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The A team of A’s pitchers

Rob Neyer, a senior writer at ESPN.com, is coauthor of "The Neyer/James Guide to Pitchers."

When “Moneyball” -- Michael Lewis’ bestselling book about the Oakland Athletics’ low-budget success -- was published two years ago, only a few critics were persnickety enough to mention that Oakland’s best players were, for the most part, conspicuously absent from the story. How do you write about the A’s (the critics wondered) without devoting at least a few pages to the franchise’s Big Three: pitchers Tim Hudson, Mark Mulder and Barry Zito?

The answer (in case you’re one of the six baseball fans in North America who haven’t read the book) is that “Moneyball” wasn’t about the Athletics; it was about an idea. Nevertheless, Hudson and Mulder and Zito certainly are worth writing about. If they were combined into one pitcher -- let’s call him Dusty Mulzitson -- his career record would include 245 wins and 121 losses, making for a .670 winning percentage, or fifth in major league history among pitchers with at least 200 wins.

Granted, other trios of pitching teammates have sported similarly impressive records over the course of five or six seasons. What makes Hudson, Mulder and Zito special is that all three were drafted, developed and brought to the majors by the same organization within roughly one year (and only Mulder wasn’t immediately successful).

Author Mychael Urban, who has covered the A’s since 2001, initially planned to write a book about the introspective Zito, who won the American League’s Cy Young Award in 2002 and has more in common, philosophically at least, with George Plimpton’s fictional Buddhist pitcher Sidd Finch than he does with any real pitcher. Urban eventually decided to focus on all three of Oakland’s great young pitchers, which probably was a wise move because, as Roger Angell found out a few years ago when he spent a season following David Cone around, one pitcher’s stories tend to sound the same after the first month or two.

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That isn’t to say three pitchers’ stories can’t also get old after a spell. As a group, the Big Three started 94 games in 2004, and Urban describes most of them in some detail. All games seem important when you’re actually pitching them, or writing about them, but a year later the details often seem less than momentous. Every pitcher goes through ups and downs over the course of the long season, and good pitchers have more ups than downs, bad pitchers have more downs than ups, and, yes, it’s really as simple as that.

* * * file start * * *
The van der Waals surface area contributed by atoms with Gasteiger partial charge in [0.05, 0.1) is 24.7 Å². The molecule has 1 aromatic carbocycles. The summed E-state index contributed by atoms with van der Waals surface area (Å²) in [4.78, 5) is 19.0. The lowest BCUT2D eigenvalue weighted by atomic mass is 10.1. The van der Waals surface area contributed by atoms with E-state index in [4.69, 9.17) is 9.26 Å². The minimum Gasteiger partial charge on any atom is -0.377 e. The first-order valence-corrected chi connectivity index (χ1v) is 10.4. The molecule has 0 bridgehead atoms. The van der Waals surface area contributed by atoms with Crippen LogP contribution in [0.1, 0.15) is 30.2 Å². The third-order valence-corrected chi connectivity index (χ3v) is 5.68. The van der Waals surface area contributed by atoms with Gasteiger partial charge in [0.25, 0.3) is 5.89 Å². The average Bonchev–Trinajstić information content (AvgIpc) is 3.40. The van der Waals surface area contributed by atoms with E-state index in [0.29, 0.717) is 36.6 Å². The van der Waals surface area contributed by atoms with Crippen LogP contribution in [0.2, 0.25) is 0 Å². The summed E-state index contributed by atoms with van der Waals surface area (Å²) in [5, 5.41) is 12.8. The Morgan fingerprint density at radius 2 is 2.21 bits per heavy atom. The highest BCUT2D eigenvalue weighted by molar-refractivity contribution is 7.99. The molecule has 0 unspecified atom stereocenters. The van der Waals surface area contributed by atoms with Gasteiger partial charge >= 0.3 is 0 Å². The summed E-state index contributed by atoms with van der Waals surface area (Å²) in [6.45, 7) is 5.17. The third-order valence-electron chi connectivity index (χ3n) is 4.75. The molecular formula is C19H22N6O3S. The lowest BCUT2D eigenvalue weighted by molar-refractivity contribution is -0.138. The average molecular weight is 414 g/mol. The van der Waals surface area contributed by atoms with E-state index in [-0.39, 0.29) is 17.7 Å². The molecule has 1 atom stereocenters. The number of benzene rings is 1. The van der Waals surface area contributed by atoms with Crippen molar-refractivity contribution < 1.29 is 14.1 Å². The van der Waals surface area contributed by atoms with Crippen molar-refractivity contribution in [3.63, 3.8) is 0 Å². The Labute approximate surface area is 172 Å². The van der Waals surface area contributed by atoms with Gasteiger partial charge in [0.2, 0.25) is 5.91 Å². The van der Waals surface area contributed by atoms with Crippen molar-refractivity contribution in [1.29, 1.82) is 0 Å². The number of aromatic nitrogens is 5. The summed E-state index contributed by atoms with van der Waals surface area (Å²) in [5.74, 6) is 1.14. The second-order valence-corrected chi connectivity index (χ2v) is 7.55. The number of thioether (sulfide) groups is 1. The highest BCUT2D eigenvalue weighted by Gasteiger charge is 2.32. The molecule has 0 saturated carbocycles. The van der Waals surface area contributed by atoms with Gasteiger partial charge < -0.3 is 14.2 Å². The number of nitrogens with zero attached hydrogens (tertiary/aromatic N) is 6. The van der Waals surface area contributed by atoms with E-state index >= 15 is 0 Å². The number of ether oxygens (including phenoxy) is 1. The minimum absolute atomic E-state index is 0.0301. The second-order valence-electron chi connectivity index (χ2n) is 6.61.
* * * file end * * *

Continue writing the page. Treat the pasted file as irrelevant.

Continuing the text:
Urban is at his best writing about these good pitchers’ downs, noting that while Zito makes “a concession to the physical side of the game,” Mulder makes “a rare concession to the mental side of the game.”

Zito, admitting his problems can’t be solved by yet another round of introspection, learns a new pitch. (He does fare better the rest of the season but just marginally so.) Mulder, befuddled by his second-half slide (for the first three months of the season, he was the best pitcher in the American League), actually turns to Zito for advice. Mulder also consults a psychologist. Nothing helps. He loses his last four starts, including a terrible game on the penultimate day of the season that knocks Oakland out of the pennant race.

Hudson’s not immune, either, losing six weeks to a hip injury. But Hudson, endowed with equal measures of Zito’s self-awareness and Mulder’s insouciance, bounces back from the injury with solid pitching down the stretch. And perhaps we shouldn’t be surprised that Hudson -- who is exceptionally small for a pitcher and was not considered a great prospect when the A’s drafted him -- has been the most consistent of the trio.

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The Big Three is now down to one: Hudson and Mulder were traded this winter to teams that could afford to pay them. But the Athletics were wise to draft the three pitchers and the organization also deserves a great deal of credit for keeping them generally healthy and effective for the last six years. Urban spends little time on those details, though, perhaps because he’s aware of a basic truth about great pitchers: They are, in the end, mostly inscrutable. It comes down to what Crash Davis tells Nuke LaLoosh in “Bull Durham”: “You got a gift. When you were a baby the gods reached down and turned your right arm into a thunderbolt.” *


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